The fundamental question here is of lobbying not of being intimidated by court proceedings. Magistrates sit in licensing committees, which although normally held in a courtroom are largely informal sessions. Resident objectors are assisted by the lawyer clerking the Magistrates that day and are also assisted by office staff in making their application. Residents (or anyone else for that matter) cannot lobby the Magistrates because of their judicial independence. If the government thinks it right and proper for councillors to be lobbied why is it then necessary for the Councillor representing the ward in which the premises is situated to refrain from taking part in the decision? That is not accountability.

Crime and Disorder

  Local authorities may have a statutory role in crime prevention but it is the Magistrates who day after day, see the effects of crime and disorder and alcohol crime in particular.

  The White Paper is also concerned with the consistency of decision-making in Magistrates' Courts. It is always difficult to reconcile National guidance with local discretion. Government guidance, even when account must be taken of it by statute, is not a panacea. Lawyers will be able to find exceptions to the rule.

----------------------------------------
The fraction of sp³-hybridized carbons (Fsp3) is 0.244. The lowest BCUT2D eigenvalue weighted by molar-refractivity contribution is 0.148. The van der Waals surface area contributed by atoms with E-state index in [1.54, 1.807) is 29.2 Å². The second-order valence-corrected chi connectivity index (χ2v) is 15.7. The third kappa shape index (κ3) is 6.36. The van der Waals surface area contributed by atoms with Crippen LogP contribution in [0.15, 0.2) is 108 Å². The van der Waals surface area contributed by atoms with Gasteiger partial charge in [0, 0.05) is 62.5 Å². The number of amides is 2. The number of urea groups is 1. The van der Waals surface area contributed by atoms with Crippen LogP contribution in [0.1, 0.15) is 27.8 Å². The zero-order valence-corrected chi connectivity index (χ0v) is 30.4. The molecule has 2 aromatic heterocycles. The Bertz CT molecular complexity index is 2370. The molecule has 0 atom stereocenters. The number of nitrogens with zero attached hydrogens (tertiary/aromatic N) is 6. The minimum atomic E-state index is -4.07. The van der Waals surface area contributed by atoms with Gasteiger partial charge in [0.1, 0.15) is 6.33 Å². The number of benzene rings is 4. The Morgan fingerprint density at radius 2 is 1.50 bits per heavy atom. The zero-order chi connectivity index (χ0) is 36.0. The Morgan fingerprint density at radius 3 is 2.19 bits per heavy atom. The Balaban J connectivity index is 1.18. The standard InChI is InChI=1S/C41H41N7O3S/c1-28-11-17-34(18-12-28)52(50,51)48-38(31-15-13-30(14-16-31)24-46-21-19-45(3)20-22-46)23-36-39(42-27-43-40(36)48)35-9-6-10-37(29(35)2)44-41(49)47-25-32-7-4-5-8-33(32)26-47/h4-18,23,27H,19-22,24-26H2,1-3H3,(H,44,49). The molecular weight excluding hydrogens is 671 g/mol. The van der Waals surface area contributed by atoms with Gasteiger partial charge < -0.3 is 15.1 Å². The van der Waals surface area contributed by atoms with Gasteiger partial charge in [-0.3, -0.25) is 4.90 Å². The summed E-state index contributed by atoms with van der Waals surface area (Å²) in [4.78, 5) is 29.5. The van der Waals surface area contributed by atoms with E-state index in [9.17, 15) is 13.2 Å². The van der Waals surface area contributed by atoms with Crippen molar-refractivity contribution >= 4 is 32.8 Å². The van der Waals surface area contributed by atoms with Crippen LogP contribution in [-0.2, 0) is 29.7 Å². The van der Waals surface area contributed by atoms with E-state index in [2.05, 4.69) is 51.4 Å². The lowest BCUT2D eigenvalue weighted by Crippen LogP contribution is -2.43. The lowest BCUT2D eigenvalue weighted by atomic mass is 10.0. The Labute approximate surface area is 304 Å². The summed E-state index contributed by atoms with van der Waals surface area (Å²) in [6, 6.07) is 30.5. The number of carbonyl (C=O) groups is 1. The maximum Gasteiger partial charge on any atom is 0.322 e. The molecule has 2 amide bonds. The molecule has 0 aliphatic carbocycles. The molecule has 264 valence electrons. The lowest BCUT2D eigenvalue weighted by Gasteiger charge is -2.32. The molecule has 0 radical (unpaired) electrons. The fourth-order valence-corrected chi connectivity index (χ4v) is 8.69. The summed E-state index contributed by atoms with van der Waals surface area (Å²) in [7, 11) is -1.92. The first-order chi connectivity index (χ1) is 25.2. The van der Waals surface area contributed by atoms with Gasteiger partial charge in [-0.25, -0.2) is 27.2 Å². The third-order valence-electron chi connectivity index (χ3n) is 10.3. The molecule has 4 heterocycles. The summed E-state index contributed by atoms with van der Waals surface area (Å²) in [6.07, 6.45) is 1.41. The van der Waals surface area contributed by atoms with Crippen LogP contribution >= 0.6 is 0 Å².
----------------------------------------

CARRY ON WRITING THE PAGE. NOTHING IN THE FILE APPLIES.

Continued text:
The idea that licensing is not a judicial function does not bear scrutiny. Balancing competing interests necessitates the hearing of evidence or representation, judging the merits and making a decision which will stand up to appeal. It is most definitely a judicial function. Magistrates are trained to perform this function and are advised by skilled lawyers with many years of Licensing experience. It is interesting to note that the Lord Chancellor's Department has just published guidance that a local authority Councillor who is also a Justice of the Peace should not sit on a liquor licensing committee because of the issues which may be raised under the Human Rights legislation on bias.